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This time we’re talking about the Northern Bobwhite. Because it’s a game bird, the Northern Bobwhite is one of the most intensively studied species in the world. This bird has suffered a dramatic depopulation — some 82 percent fewer in number now than in 1966. Jon Hayes of Oaks and Prairies Joint Venture, at La Grange Texas, is one of those who’s concerned about the future for the bird.
“They’re absolutely an iconic bird of the southeast and there are entire economies in certain areas, in certain times of the year, were built around quail hunters. That’s why there’s been such a concern over seeing those population declines.”
Once ubiquitous across the southeast United States, the bird’s population is in decline. But researchers say the quail is willing to repopulate when prairie habitat is re-established.
Hayes says the bird’s numbers are dwindling because the quail is sensitive to numerous threats.
“Folks joke around that quail are just running around looking for a place to die, because so many things eat them. They can have so many different conditions, both biotic and abiotic, out there that cause increased mortality. Whether it’s predators, fire ants, loss of habitat, increased pesticide/herbicide use… there’s all sorts of different compounding factors that likely have some impact on those populations. But overwhelmingly what we see is that populations of those birds, in any given area, are tied directly to the availability of habitat out there.”
What is its habitat? Northern Bobwhites live in overgrown fields, open pine forests, shrubby areas and grasslands.
Researchers used to believe Northern Bobwhites were monogamous. Turns out males and females can take multiple mates in a breeding season, produce two or three broods a year, and raise up to 25 chicks. Jon Hayes says habitat is the biggest factor in reproduction rates.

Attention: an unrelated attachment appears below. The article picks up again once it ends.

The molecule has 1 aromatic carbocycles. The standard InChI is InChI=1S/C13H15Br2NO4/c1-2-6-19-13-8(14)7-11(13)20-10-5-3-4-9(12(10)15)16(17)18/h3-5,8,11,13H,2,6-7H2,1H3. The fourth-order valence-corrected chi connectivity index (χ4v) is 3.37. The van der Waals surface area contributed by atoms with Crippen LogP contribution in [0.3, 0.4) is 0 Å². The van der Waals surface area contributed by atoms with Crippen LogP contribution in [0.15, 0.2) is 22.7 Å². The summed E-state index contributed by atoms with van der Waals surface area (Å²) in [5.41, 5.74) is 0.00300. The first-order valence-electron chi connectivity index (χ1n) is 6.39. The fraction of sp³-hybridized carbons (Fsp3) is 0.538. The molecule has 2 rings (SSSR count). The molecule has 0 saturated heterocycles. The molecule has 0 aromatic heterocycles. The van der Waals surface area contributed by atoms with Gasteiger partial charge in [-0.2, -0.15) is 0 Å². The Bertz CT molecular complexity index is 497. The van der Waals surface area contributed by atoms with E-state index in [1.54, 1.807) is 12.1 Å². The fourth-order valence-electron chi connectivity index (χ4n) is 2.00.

“That means that when the habitat is not there, when we diminish their ability to produce those young, we can have a real significant impact. But the positive is, when we put that habitat out there… if we build it, they often come. They have the ability to go from very low numbers, in just a couple seasons of good growing conditions and good habitat, to really respond and have populations bloom again.”
And that’s a very gratifying thing to see.
“We always try to let landowners know that there is a silver lining out there. The same things that make this bird a challenging bird to work with are the things that make it also have a lot of opportunity for restoration.”
That landowner component is important. In the western Great Plains, more than 95 percent of the land is privately owned, and about 85 percent is agricultural land. Arvind Panjabi, of the Rocky Mountain Bird Observatory, says it’s the people — the landowners and managers who control that private land — who often are able to have the greatest impact on grassland birds by their attention to habitat.
“We all have a different role to play in that solution. It is definitely something that we can have an impact on if we work together. We’re thankful for the many partners that we have out there on the landscape who are doing good things for birds — and who want to do good things for birds.”
Hayes reminds us — as is so often the case across bird species in their habitat needs — it’s about good land management for cattle on grass.
“So, we see people destocking and recognizing that what’s good for the cow is often what’s good for the land and what’s good for the critters out there. I think we’ve seen quite a bit of that as well.”
Playa Country, which ended in late 2016, was a weekly show that featured conservation and wildlife experts — as well as farmers, ranchers and land managers — talking about conservation practices that improve wildlife habitat and landowners’ bottom-line. Our thanks to Cornell Lab of Ornithology’s Macaulay Library, in Ithaca New York, for the featured bird song. Originally broadcast in October 2013 and repeated in June 2015.